Today’s Book Blogger Hop question is: Do you thing that readers make better employees, as opposed to non-readers? Why or why not?
My first thought on this question was…I don’t really see how the two ideas connect? Unless you’re working in a job where a knowledge of books is particularly relevant (a school, a library or a bookstore seem like the most obvious examples), I’m not sure there’s any direct connection to whether someone likes to read and whether they’re skilled at their job.
I think reading is one way people can grow, gaining knowledge, new perspectives and greater empathy. But it’s not the only way. And I don’t think a love of reading automatically indicates higher intelligence over non-readers–again, there are other ways smart people may choose to spend their time.
Good reading comprehension skills, the kind that they test on the SAT, are one skill that’s useful for employees, especially in any job with any element of admin. I work in marketing and I’ve sent a LOT of emails over my career, and the ability to understand an email and to write a clear one back is in fact really helpful. There probably is a correlation between people with good reading comprehension and people who love to read. But–it’s just one skill, and it also feels like I’m really parsing this question to get to this point. Also, many, many other things (work ethic, integrity, knowledge re: their actual job tasks) go into making someone a good employee.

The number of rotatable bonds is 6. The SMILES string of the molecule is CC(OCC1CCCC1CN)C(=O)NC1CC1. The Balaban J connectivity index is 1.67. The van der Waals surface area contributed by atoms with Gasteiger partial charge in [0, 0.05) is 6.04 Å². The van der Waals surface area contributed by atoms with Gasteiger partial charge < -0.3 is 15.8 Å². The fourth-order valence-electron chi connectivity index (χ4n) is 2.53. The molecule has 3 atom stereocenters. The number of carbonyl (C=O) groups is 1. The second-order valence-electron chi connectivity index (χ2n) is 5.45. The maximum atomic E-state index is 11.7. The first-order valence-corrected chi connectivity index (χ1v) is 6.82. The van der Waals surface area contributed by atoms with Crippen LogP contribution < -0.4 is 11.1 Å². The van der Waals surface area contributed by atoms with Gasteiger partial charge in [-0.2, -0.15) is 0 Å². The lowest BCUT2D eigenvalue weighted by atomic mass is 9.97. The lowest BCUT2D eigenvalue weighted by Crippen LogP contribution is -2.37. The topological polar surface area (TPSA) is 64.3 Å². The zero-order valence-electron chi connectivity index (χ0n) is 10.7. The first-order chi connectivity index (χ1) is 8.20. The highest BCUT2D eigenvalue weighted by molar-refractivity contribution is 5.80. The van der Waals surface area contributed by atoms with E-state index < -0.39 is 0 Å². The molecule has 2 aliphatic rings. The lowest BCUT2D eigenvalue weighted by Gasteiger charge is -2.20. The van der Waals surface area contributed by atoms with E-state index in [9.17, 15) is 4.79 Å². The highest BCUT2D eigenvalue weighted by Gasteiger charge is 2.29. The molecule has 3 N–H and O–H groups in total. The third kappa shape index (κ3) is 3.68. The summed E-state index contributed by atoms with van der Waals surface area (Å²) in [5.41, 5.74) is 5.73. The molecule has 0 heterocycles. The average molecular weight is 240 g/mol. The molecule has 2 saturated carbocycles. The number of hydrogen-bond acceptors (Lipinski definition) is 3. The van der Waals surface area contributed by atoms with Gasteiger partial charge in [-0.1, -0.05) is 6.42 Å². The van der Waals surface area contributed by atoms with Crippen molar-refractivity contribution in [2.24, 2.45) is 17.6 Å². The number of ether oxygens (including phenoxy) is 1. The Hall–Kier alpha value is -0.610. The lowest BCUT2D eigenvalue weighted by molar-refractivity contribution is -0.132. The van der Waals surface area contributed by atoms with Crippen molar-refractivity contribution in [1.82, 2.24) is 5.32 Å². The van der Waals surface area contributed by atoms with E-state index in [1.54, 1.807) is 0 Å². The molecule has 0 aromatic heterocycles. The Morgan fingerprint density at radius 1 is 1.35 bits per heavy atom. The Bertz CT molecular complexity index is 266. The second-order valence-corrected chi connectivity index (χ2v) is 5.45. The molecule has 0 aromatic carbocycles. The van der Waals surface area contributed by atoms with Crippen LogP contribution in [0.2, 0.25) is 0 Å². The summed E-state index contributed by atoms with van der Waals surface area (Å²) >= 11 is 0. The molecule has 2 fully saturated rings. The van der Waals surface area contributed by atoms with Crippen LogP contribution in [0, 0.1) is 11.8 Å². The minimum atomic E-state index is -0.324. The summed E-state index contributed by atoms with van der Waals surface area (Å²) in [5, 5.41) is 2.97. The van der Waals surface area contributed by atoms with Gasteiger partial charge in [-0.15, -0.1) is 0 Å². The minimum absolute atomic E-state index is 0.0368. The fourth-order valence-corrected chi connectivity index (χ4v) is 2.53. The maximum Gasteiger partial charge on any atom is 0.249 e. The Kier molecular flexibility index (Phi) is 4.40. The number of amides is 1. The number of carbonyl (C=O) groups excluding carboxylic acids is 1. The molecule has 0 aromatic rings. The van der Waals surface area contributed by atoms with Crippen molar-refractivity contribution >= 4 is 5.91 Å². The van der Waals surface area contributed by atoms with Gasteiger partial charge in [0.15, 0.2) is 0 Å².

After all that–I will say that I personally like working with readers because it gives me something to talk to them about. Although when I think about it, my friends tend to be readers. With the co-workers I’ve been closest too, we’ve usually bonded about something else; mostly the job, or occasionally geek TV shows.
So I guess that all adds up to a “no, not really” for this question!
One thought on “Blog Hop: Reading at Work?”
In my experience as an employer, I don’t think being a reader makes any difference to whether someone is a good employee, except when it comes to grammar and spelling skills. I think the more you read, the more you have an intuitive ability to “see” whether a sentence is structured correctly or a word is spelled correctly, because you are exposed to so many varied words and sentences. Not always, but it helps. I also think the rise of texting has made good grammar and spelling more difficult because people want to write more formal communications in the same style as texts and that doesn’t work in a business setting.